Management is doing things right; leadership is doing the right things.
—Peter F. Drucker
In the 2004 Playboy interview that played havoc with its public offering process, the writer asked whether "Don't Do Evil" was truly the company motto.
"Yes, it's real," insisted Sergey.
"Is it a written code?" asked the reporter.
"Yes," said Sergey. "We have other rules too." He added, "It's not enough not to be evil. We also actively try to be good."
In 2001, Google engaged its employees in an exercise of defining the company and setting goals. The company's engineers, notoriously anti-corporate, pooh-poohed the discussion. But one engineer, Paul Buchheit, spoke the words that many were thinking. Buchheit said that all the ideas kicking around could be wrapped up in the phrase, "Don't be evil." The statement resonated and stuck.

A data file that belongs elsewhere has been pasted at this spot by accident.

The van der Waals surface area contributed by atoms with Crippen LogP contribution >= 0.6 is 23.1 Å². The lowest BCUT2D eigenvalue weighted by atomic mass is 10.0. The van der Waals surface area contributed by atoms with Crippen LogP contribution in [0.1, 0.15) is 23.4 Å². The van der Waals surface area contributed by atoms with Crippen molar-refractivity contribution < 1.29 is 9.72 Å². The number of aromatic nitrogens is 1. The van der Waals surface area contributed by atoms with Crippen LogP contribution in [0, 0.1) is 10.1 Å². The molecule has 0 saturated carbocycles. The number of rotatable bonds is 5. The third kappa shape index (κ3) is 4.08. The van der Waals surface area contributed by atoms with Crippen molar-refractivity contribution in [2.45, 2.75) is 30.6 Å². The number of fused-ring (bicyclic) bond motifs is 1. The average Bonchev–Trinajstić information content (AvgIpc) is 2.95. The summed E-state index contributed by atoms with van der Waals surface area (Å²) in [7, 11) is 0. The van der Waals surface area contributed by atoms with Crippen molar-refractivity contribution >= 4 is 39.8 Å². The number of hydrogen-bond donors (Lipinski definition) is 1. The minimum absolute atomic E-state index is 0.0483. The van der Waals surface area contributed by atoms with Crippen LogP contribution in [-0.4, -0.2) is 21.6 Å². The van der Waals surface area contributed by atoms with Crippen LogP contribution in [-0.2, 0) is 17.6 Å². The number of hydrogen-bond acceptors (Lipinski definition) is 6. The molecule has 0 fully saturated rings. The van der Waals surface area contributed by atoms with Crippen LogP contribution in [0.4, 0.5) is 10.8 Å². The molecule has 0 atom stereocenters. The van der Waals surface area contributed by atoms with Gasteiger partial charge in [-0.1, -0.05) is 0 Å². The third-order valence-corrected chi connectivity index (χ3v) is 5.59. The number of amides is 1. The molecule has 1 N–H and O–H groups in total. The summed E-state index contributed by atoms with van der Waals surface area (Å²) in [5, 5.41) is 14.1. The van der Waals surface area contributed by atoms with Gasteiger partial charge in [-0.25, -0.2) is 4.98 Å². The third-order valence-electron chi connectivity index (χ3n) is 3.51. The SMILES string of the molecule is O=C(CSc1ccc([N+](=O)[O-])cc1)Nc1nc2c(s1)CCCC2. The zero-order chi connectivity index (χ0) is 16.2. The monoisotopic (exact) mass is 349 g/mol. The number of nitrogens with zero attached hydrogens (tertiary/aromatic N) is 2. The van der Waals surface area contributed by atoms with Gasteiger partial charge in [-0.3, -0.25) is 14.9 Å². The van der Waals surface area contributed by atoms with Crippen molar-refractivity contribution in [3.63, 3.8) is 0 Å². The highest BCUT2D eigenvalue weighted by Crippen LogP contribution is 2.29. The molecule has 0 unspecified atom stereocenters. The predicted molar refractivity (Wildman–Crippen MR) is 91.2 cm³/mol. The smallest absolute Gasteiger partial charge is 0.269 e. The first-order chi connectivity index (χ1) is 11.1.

David Friedberg, who left Google to found WeatherBill, which helps companies protect themselves from damaging weather events, said that before every acquisition, the pair asked whether it could be evil. "That was always the consideration," he said.
Bret Taylor, who became a venture capitalist after exiting Google, said that the founders' attention to the slogan made him feel part of something special. "They always made me feel much bigger than myself."
Eric Schmidt once quipped that evil was whatever Sergey Brin said it was. Google's experiences show how difficult it is to pin down the definition of evil ...